Companies Scout for Talent from Small-Town India

By Shefali Anand December 18, 2019
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Indian village

​India's got talent in hundreds of its smaller towns and cities, and companies are using novel ways to uncover it.

Every year, companies in India hire thousands of students graduating from engineering and other colleges. But they can visit only a few dozen college campuses, given the cost and time involved in such site visits.

Now some companies are conducting nationwide talent hunts—by conducting tests themselves or via vendors that specialize in this practice—to find their next set of employees, even from remote towns in India.

"It is democratizing the whole employment proposition," said Bengaluru-based Shanthi Naresh, careers business leader for India at Mercer, a consulting firm. Many of these talent hunts are for jobs in the technology, software and computer-engineering fields, where skills can be tested online and remotely.

Leading the way are India's large information technology and outsourcing companies, which hired around 100,000 new employees in the last financial year, according to the National Association of Software and Services Companies.

In 2018, two of the country's largest IT firms, Tata Consultancy Services and Wipro, started offering annual tests that can be taken by students graduating from engineering colleges anywhere in the country. These tests serve as an alternative to campus recruitment visits.

Wipro's National Elite Talent Hunt tests students on technical, analytical and communication skills. Students have to visit a test center to take the online test. Wipro set up these centers in more than 100 cities. Last summer, around 100,000 candidates from 2,000 colleges took the test, according to the company. In comparison, Wipro's HR team typically visits 100 to 200 engineering college campuses to recruit every year.

"For us, the benefit is the larger talent pool," said Vishwas Deep, Bengaluru-based vice president and global head of talent acquisition at Wipro. The company typically hires 10,000 to 15,000 engineering graduates every year, he said.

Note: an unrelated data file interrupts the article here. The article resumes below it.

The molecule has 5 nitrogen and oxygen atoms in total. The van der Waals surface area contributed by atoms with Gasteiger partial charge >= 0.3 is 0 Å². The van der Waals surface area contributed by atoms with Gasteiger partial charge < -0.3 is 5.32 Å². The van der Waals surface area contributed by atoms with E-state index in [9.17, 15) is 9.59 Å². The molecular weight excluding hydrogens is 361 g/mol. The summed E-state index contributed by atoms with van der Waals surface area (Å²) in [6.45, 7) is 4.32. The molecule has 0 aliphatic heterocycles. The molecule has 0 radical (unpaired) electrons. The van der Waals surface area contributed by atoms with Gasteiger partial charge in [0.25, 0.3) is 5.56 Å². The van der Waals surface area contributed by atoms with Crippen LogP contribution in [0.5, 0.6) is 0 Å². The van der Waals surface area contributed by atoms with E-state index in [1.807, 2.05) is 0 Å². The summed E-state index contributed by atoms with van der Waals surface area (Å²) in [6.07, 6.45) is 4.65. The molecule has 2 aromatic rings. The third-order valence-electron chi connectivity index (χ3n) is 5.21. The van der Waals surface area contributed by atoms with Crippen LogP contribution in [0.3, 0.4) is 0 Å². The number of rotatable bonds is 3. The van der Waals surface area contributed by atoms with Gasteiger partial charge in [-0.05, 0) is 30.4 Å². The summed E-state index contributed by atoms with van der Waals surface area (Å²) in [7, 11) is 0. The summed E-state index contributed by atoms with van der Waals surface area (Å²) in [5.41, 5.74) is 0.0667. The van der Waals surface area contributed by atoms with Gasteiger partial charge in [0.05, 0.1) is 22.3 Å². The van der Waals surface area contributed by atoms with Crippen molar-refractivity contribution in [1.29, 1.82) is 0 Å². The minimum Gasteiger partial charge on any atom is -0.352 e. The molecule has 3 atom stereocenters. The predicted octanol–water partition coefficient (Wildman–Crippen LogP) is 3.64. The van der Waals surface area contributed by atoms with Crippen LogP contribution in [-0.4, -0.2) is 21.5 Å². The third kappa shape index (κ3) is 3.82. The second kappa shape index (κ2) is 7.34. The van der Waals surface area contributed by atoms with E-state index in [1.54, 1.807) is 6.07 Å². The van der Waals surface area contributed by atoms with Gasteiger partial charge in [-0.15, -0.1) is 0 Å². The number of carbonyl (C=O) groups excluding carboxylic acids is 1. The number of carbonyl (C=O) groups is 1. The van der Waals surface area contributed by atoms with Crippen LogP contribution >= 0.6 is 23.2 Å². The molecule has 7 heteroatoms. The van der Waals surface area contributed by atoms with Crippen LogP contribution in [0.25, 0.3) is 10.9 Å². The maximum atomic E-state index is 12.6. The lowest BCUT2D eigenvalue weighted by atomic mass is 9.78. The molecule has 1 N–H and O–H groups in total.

Mumbai-headquartered TCS, which usually hires 10,000 to 20,000 engineers annually, runs a similar talent hunt called the National Qualifier Test.

Infosys, one of the other software giants, has taken a slightly different approach. This year, it launched a knowledge and certification program. Students can download an Infosys app that provides training material for free. After studying this material, they can take a certification test to demonstrate their technical skills, and students who score above a certain level are eligible to be interviewed for jobs at the company.

This nationwide access to talent has become possible thanks to the greater reach of technology, smartphones and high-quality Internet services, even in small towns.

"It doesn't matter whether you're in the smallest of towns in Kashmir or Kerala," said Richard Lobo, Bengaluru-based head of HR at Infosys. "You didn't have the access earlier which you now have."

Other companies are turning to hackathons or public "hiring challenges" run by firms that specialize in these programs. HackerEarth, a Bengaluru-based company, has run hiring challenges designed for companies like Airbus, Nasdaq and HDFC Bank. These challenges test job seekers' coding and technical skills, and anyone with a computer, Internet connectivity and a webcam can take them.